The Signing of the Declaration of Independence, 1840

Edward Hicks

Oil on Canvas

 47 1/2 X 74 inches

My dear fellow Americans,

Please join me in wishing a Happy 247th Birthday to our beloved and truly exceptional Country!

This special 4th of July message features Jack Warner's purchase of "The Declaration of Independence" by Edward Hicks, one of Jack's (and America's) favorite primitive, or "folk," artists of the early 19th Century. 

It is my hope that this painting will inspire readers to reflect on the history and importance of this event in creating the 1st and only Nation in the world "conceived in Liberty and dedicated to the proposition that all men are created equal." It is the ideals and values expressed in this revolutionary document that have inspired us over the past 247 years to create a more just and equitable society, to put an end to slavery and other forms of systemic prejudice and racism.... to continue the work needed to create a "more perfect union."  

I am often saddened to think of how divided we have become as Americans when our divisions can be so easily resolved. Our perspective in looking at America has become as one of two viewpoints when looking at the same glass of the glass "half full" or "half empty?" It is the same glass of water, but one viewpoint is optimistic, and the other is pessimistic. Will America continue to strive to live up to our high ideals, or is she condemned to failure? Let's examine our history and choose to see the progress that America has made. Let's retain the optimism and patriotism required to continue to progress to fill the glass with more freedom, more justice, and more equity. As our Founders did, reflected in this painting, let us continue with courage to commit to America "our lives, our fortunes, and our sacred honor."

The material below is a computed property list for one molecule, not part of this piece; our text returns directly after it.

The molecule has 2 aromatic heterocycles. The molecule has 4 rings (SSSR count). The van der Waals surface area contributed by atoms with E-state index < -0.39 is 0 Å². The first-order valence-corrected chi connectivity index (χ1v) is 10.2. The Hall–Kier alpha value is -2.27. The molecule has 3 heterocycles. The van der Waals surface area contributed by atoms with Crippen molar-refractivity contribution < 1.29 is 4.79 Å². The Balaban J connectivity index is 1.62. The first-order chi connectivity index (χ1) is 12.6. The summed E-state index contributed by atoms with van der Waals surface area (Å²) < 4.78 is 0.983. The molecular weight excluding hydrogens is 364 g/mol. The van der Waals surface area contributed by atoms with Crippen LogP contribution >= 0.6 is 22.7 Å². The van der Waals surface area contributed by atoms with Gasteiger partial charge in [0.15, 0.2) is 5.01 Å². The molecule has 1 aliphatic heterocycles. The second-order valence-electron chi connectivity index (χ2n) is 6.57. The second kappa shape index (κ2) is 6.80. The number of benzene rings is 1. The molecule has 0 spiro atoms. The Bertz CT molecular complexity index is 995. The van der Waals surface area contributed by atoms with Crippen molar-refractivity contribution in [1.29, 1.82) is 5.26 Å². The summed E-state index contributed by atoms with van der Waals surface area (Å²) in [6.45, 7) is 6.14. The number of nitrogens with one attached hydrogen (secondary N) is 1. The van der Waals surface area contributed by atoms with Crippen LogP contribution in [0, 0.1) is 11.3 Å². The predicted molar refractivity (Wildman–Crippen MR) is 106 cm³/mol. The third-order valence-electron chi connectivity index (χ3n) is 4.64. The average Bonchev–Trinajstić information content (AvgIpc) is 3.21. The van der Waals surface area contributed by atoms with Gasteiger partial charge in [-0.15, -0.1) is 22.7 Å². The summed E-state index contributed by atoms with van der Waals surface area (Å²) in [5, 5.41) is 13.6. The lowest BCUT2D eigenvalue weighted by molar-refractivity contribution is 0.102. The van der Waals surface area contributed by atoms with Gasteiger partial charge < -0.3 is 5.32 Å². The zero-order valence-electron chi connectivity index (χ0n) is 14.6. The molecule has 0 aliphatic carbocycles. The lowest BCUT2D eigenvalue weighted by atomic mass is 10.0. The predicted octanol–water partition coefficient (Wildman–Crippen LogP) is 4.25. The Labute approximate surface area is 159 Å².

Susan G. Warner

Chair, Warner Foundation

Click Here to Learn More About the History in the Painting prepared by historian Gregory Balan

More about Edward Hicks

Most famous for his many versions of "Peaceable Kingdom," (above) which celebrated William Penn's treaty with the Pennsylvania Indians, Hicks is also well known for his many historical paintings of George Washington and important events of the American Revolution. Due to his Quaker beliefs, the subject matter of his paintings was limited to moral or religious 

Trained as an early 19th Century coach and sign painter, his skill as an "easel painter", was often improved by copying historical paintings of other accomplished artists of the time, such as the "Signing of the Declaration of Independence" by John Trumbull (1756-1843).

Click here to visit the National Gallery of Art's biography of Edward Hicks.

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